Yes, file sharing is now a religion in Sweden

Let us share: The Swedish government has officially recognized file sharing as a religion, by formally registering the Church of Kopimism as a religious organization.

The move came after a year of effort and three applications by the “church,” which formed in 2010 and professes that “information is holy and copying is a sacrament,” according to a release from the group. “Information holds a value, in itself and in what it contains, and the value multiplies through copying. Therefore, copying is central for the organization and its members.”

The church’s members, or “Kopimi,” hold the keyboard commands for copy and paste (Ctrl-C and Ctrl-V) to be sacred symbols, and regularly hold “kopyactings,” religious services in which they share information with each other via copying.

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The recognition bestowed by Sweden’s Kammarkollegiet government agency has a certain appealing quirkiness to it, but it also is something of a small — and likely inconsequential — development in the global crackdown on online piracy.

Efforts to protect copyrighted material, such as the proposed Stop Online Piracy Act introduced in the U.S. House of Representatives, have met heated opposition from the Internet industry and users, who say it would stifle innovation and job creation, and suppress free speech.

SOPA targets rogue sites, particularly those outside the United States, that engage in copyright infringement and would try to prevent online advertisers and payment processors from doing business with them, bar search engines from linking to them and require online service providers to block suspected sites.

Opponents fear that the bill’s blacklisting provisions are so broad that they could effectively shut down some legitimate sites and affect individual users.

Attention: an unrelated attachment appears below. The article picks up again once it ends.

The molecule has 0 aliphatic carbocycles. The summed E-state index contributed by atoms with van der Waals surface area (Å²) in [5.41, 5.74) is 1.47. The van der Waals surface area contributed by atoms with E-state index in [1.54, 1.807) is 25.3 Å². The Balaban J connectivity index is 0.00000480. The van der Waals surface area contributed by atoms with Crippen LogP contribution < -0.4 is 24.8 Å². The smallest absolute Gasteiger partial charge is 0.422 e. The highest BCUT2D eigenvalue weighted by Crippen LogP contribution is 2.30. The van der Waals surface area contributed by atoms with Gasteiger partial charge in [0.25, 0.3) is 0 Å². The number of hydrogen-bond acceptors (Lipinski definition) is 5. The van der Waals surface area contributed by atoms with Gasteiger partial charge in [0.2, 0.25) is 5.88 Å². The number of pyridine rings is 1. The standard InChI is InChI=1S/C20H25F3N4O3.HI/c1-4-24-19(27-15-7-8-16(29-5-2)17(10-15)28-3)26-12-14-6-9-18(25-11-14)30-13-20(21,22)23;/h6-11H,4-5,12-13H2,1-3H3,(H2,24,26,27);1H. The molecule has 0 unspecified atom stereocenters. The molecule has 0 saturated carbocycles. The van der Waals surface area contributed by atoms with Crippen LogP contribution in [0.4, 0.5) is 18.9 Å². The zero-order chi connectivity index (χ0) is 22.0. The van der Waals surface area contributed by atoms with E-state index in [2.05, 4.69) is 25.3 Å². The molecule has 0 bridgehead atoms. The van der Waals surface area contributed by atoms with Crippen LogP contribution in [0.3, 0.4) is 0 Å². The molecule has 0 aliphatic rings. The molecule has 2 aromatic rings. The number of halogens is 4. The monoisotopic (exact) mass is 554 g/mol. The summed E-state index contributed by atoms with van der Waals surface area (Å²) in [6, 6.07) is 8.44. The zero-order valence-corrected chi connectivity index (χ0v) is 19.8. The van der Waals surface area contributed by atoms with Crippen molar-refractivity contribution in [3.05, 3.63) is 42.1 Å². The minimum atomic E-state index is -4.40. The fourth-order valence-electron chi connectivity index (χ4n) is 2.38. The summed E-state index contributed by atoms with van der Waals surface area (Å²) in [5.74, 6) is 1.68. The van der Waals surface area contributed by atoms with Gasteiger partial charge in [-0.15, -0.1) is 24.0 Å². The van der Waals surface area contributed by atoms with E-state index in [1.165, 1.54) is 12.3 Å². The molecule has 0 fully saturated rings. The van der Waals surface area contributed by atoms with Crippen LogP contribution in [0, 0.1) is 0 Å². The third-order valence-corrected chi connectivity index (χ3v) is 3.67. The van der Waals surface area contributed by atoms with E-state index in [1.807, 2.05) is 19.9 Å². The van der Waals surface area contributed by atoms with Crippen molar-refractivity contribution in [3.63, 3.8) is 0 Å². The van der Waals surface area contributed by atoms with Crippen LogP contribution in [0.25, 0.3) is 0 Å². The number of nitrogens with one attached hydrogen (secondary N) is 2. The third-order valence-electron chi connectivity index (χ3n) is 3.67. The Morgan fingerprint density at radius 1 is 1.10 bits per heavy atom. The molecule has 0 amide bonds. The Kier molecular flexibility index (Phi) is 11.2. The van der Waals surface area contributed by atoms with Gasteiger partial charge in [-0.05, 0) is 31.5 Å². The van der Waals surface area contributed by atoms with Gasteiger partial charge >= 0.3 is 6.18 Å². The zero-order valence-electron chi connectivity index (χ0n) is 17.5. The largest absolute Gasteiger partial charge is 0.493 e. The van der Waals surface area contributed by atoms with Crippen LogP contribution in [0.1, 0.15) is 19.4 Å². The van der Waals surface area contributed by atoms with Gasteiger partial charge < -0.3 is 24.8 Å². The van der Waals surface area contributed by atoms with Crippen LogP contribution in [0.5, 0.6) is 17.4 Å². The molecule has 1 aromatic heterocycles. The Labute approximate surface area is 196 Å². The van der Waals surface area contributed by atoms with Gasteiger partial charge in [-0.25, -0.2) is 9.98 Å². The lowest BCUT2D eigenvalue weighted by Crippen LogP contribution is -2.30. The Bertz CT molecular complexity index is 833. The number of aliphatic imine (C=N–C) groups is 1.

The Church of Kopimism’s “spiritual leader,” a 19-year-old philosophy student named Isak Gerson, said in the group’s release that he hopes the Swedish government’s recognition will provide a sort of religious protection. “Hopefully, this is one step towards the day when we can live out our faith without fear of persecution,” he said.

But several copyright experts said it was unlikely to have much effect on illegal file sharing — which apparently is a practice of the Church of Kopimism. Gerson and his several thousand followers are self-confessed pirates, according to a TorrentFreak report.

“It doesn't mean that illegal file sharing will become legal, any more than if 'Jedi' was recognized as a religion everyone would be walking around with light sabers,” music industry analyst Mark Mulligan told the BBC.

Mulligan also noted that the Kopimi could be a little behind the times. “In some ways these guys are looking outdated,” he said. “File sharing as a means to pirate content is becoming yesterday's technology."

No matter. Gerson intends to carry on, telling TorrentFreak: “We confessional Kopimists have not only depended on each other in this struggle, but on everyone who is copying information. To everyone with an Internet connection: Keep copying. Maintain hardline Kopimi.”

About the Author

Kevin McCaney is a former editor of Defense Systems and GCN.


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